July 8th marks the International Paramedics Day. Two paramedics from the U.K. demonstrated that they can do their jobs well, but not on camera. Dave Tamarro and Joe Cartwright from the Luton Ambulance Station couldn't contain their laughter while filming a video on what it takes to be a paramedic.
Cartwright's blooper reel was shared on Facebook. He is unable to get words out, and he laughs at every attempt.
"Hello, everybody. Tamarro welcomes everyone to Luton Ambulance Station. Tamarro is then made to laugh when Cartwright laughs before he introduces him.
After several laughs and many takes, Tamarro finally explains that July 8 is the International Paramedic Day. He then asks his colleague "What's it like to be a paramedic?"
Cartwright laughs again, saying "It feels really great to be a paramedic." "I don’t know why I keep saying this. It feels good. "I'm so sorry!"
The East of England Ambulance Service (EEAST), NHS Trust shared the clip and it gained wide attention online.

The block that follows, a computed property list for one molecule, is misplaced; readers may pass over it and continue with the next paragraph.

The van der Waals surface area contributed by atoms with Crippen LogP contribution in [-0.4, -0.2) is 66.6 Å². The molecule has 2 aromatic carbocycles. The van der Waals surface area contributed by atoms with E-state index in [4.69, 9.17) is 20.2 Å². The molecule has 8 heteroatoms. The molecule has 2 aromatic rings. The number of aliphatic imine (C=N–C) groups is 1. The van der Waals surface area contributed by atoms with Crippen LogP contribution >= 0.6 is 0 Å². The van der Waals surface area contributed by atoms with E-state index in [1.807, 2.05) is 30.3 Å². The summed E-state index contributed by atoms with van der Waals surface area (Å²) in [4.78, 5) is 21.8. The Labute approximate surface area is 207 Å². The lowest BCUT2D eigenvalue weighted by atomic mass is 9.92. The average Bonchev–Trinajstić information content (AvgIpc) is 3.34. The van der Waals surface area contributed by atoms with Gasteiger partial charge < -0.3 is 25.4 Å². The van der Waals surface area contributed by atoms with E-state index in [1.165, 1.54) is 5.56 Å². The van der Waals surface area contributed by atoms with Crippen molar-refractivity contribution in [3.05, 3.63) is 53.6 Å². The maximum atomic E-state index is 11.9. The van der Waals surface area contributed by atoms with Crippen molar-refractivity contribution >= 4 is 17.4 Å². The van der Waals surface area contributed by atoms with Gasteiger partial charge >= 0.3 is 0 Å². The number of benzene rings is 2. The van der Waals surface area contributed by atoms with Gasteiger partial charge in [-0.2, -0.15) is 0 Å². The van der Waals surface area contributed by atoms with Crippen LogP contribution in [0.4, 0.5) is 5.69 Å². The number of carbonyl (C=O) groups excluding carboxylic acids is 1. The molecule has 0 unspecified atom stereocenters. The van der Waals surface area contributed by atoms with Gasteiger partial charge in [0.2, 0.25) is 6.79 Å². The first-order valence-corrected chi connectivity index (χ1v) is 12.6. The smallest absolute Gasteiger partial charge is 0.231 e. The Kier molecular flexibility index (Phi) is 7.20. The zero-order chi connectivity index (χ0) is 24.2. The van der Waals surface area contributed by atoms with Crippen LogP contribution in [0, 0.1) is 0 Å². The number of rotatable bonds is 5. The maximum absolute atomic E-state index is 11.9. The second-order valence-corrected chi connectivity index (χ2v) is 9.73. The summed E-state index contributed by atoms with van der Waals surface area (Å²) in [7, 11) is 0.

"We received thousands upon thousands of wonderful messages about Dave's and Joe’s attempts to send a message for International Paramedics Day," Tom Abell, chief executive at EEAST, stated in a statement to CBS News. I know they were both amazed at the response.
"We thought it important to commemorate the first International Paramedics Day, Friday 8th July, to recognize the hard work of our dedicated crews who support our patients as well as our communities.
International Paramedics Day was established and organized by the College of Paramedics (UK) as well as professional paramedics’ organizations around the globe.
According to the College of Paramedics, July 8 is chosen as it marks the anniversary of Dominique-Jean Larrey's birth.
To celebrate the occasion, the organization shared several videos of paramedics on 7/7. Marcus Bailey, chief operating office at EEAST said, "Really proud to be a paramedic, and watching the profession grow." It's amazing to see the amazing things everyone does each day. It's truly special.
Graham Clark, a paramedic who is also the chair of EEAST’s LGBT+ network, said that "Like 32,000 other people in the U.K. I am a Paramedic." "It is very important for me to be a paramedic. It allows me to help people in their most difficult moments.